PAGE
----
DNREC’s Division of Fish & Wildlife advises that bat pupping season is approaching

Prepare your home and buildings before bats take up residence

DOVER – DNREC’s Division of Fish & Wildlife reminds the public that Delaware is home to nine species of bats, all of which have begun or will soon begin their annual move from winter sites to their summer maternity colonies. Female bats return to colonies pregnant and congregate to give birth and raise their pups. In Delaware, these colonies can often take up residence in homes, garages, attics, and barns.

Even though bats play an important role in our ecosystem to include controlling insects, sometimes they can be unwanted visitors to homes and outbuildings. If you or someone you know previously had bats roosting in an undesirable location, a bat exclusion barrier to prevent bats from entering the building may be warranted. It is crucial that bat exclusions be completed by May 15 before female bats start giving birth, to prevent trapping flightless young bats inside the building and permanently separating the female from their pups, which cannot survive on their own.

More information can be found on the Division of Fish & Wildlife’s webpage, including a list of permitted Nuisance Wildlife Control Operators, who can install bat exclusions, and recommended “Best Management Practices” for excluding bats as listed on the Bat Program Page under “Bats in Buildings.” For more information, please call the DNREC Division of Fish & Wildlife’s Wildlife Section at 302-735-3600.

Follow the Division of Fish & Wildlife on Facebook, https://www.facebook.com/DelawareFishWildlife.

Contact: Joanna Wilson, DNREC Public Affairs, 302-739-9902

Vol. 49, No. 92


DNREC Division of Fish & Wildlife awarded federal grant to continue response to white-nose syndrome in state’s bats

Photo: A big brown bat hangs on a brick wall at Fort Delaware. Photo by Holly Niederriter.

DOVER – In recognition of International Bat Week, DNREC’s Division of Fish & Wildlife announced that it has been awarded a federal grant from the U.S. Fish and Wildlife Service (USFWS) to support Delaware’s ongoing response to the deadly white-nose syndrome (WNS). The grant will help Delaware continue to monitor the state’s bat populations and work with the public to limit the spread of WNS, which has taken a severe toll on North American bat species since it was discovered 11 years ago.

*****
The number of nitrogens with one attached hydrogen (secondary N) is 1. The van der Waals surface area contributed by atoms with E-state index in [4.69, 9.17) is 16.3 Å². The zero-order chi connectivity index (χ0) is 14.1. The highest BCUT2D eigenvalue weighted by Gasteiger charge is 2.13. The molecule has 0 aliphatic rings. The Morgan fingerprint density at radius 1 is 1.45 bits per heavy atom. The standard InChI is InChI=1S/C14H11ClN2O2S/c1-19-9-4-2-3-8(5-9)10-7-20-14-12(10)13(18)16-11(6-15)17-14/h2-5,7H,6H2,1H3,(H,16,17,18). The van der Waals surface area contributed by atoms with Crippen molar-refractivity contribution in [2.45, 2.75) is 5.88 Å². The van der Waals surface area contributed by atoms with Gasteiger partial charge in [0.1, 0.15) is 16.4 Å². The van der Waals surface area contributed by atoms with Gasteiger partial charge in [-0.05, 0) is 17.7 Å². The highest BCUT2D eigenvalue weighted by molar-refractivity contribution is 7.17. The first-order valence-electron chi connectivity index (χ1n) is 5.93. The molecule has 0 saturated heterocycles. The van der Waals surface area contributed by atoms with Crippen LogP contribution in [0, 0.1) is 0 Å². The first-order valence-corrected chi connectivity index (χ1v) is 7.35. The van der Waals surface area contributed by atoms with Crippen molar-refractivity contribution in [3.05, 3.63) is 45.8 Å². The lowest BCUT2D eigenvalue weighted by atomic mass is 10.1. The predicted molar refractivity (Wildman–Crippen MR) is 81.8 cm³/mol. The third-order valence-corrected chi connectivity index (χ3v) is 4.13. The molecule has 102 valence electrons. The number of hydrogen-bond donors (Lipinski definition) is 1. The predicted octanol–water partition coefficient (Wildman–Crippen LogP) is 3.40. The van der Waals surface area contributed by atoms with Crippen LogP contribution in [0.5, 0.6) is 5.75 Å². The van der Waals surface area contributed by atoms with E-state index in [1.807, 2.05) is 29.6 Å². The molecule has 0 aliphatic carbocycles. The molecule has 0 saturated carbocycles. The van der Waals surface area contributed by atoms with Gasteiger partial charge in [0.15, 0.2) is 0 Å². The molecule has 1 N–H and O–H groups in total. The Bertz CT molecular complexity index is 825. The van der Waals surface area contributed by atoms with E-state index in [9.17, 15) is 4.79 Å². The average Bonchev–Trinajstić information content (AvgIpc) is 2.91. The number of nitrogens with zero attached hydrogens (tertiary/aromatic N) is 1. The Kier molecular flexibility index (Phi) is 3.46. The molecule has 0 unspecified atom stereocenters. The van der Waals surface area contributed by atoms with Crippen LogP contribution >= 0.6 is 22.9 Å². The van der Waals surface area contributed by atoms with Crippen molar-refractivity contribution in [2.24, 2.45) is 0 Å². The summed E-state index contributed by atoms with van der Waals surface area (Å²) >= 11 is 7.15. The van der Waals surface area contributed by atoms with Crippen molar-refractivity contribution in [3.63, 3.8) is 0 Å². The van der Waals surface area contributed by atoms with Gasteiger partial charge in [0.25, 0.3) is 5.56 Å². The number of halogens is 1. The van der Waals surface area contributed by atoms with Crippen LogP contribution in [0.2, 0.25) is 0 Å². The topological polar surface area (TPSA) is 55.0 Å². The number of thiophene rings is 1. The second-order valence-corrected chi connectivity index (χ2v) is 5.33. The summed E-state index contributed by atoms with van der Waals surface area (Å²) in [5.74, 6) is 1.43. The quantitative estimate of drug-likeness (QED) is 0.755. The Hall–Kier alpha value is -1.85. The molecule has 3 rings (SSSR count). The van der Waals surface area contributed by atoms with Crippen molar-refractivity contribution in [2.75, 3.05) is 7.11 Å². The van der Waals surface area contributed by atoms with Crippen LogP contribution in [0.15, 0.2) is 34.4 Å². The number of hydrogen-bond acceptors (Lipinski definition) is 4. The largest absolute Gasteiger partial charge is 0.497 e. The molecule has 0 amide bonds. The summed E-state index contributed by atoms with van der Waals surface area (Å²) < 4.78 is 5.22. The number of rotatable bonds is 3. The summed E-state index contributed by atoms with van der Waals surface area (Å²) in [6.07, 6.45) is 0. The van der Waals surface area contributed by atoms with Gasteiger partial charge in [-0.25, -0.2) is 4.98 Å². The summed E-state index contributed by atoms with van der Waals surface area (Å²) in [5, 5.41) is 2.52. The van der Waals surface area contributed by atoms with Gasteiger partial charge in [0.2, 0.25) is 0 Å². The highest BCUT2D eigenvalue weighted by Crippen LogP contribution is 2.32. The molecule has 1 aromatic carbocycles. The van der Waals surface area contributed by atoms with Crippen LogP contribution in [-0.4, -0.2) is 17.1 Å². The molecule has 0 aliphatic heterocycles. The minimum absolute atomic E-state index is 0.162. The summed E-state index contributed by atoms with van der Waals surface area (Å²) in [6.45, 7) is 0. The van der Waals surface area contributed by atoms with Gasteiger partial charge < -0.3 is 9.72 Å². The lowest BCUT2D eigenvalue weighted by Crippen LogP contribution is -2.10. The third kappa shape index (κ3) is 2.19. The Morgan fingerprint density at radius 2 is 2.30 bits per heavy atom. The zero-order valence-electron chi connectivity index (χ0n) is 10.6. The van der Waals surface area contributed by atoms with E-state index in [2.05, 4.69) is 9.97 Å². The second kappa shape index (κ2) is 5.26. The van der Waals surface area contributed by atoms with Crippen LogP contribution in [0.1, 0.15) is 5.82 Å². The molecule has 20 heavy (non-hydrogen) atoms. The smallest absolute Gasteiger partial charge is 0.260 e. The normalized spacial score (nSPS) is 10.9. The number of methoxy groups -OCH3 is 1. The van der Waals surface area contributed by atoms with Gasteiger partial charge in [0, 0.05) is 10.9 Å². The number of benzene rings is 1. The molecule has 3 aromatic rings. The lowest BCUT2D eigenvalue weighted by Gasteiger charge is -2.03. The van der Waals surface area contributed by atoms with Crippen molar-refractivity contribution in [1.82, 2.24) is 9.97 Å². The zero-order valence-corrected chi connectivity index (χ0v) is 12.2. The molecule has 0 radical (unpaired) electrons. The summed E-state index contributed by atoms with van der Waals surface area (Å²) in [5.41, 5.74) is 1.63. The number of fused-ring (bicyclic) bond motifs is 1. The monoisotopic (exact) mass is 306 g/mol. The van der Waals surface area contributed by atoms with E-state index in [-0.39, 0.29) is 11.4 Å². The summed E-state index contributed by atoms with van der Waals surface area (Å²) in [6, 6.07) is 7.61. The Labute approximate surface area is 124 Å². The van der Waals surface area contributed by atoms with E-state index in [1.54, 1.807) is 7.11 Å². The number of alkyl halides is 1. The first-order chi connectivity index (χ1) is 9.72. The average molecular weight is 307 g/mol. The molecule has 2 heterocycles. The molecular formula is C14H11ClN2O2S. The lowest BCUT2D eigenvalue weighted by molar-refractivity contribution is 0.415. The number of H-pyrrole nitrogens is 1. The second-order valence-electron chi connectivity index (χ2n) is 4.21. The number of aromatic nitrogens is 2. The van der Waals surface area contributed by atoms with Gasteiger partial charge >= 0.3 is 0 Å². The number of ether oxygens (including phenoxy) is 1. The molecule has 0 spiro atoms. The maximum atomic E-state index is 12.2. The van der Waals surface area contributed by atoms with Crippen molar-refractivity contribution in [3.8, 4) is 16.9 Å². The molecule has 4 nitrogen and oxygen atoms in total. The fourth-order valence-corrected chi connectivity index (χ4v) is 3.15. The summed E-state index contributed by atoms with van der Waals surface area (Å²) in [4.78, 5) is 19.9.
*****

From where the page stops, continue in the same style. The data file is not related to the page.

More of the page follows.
Characterized by a white fungus visible on a bat’s nose, wings, tail, and ears, WNS is transmitted primarily by contact between bats. Since first discovered in New York State in the winter of 2006-2007, WNS has spread at an alarming rate and is now confirmed in 33 states and seven Canadian provinces, including Delaware. According to the USFWS, WNS has caused the death of 5.7 to 6.7 million bats in North America. Delaware’s first WNS-related bat deaths were confirmed in 2012 among bats hibernating in cave-like conditions in Fort Delaware and Fort DuPont in New Castle County.

Only bat species that hibernate are known to be affected by WNS, including such species as the little brown, big brown, tri-colored, northern long-eared, and eastern small-footed bats – all found in Delaware. The northern long-eared and little brown bats are among the most severely impacted by WNS. Because of dramatic population declines, the northern long-eared and little brown bats were added to Delaware’s list of endangered species in 2014, and the northern long-eared bat was listed as threatened under the federal Endangered Species Act in May 2015.

Bats are important to Delaware’s ecology, feeding on millions of insects, including mosquitoes, beetles, moths, and agricultural pests, and in so doing, also helping ward off potential threats to public health and the food supply.

The 2018 grant marks the ninth year that the Division of Fish & Wildlife has received funding from the USFWS’s Endangered Species and Science Applications programs to help fight WNS, with this year’s funding totaling $15,785. Delaware’s grant was part of $1 million in funding for natural resource agencies in 39 states and the District of Columbia.

For more information on bats in Delaware, please visit http://www.dnrec.delaware.gov/fw/bats and on Facebook https://www.facebook.com/DelawareBatProgram/.

To report a bat colony or unusual bat behavior, please call 302-735-3600.

Follow the Division of Fish & Wildlife on Facebook, https://www.facebook.com/DelawareFishWildlife.

Media contact: Joanna Wilson, DNREC Public Affairs, 302-739-9902

Vol. 48, No. 303

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DNREC seeking volunteers to help monitor state’s bat population; Division of Fish & Wildlife offers training in Smyrna Thursday, May 3 for annual Bat Count

The logo for the Department of Natural Resources and Environmental ControlDOVER – DNREC’s Division of Fish & Wildlife is seeking volunteers to help locate bat roosts and to count bats in Delaware as the bats exit their day-time resting areas. Training for “bat spotting” will be held at 6 p.m. Thursday, May 3 at DNREC’s Aquatic Resources Education Center (AREC) located at 2520 Lighthouse Road, Smyrna, DE 19977. Both new and experienced volunteers are welcome.

Bats are important to Delaware’s ecology, feeding on millions of insects, including mosquitoes, beetles, moths and agricultural pests. A nationwide study in Science magazine noted that bats are among the most economically valuable wildlife to farmers, saving them at least $3.7 billion annually by reducing the amount of pesticides needed for crop protection.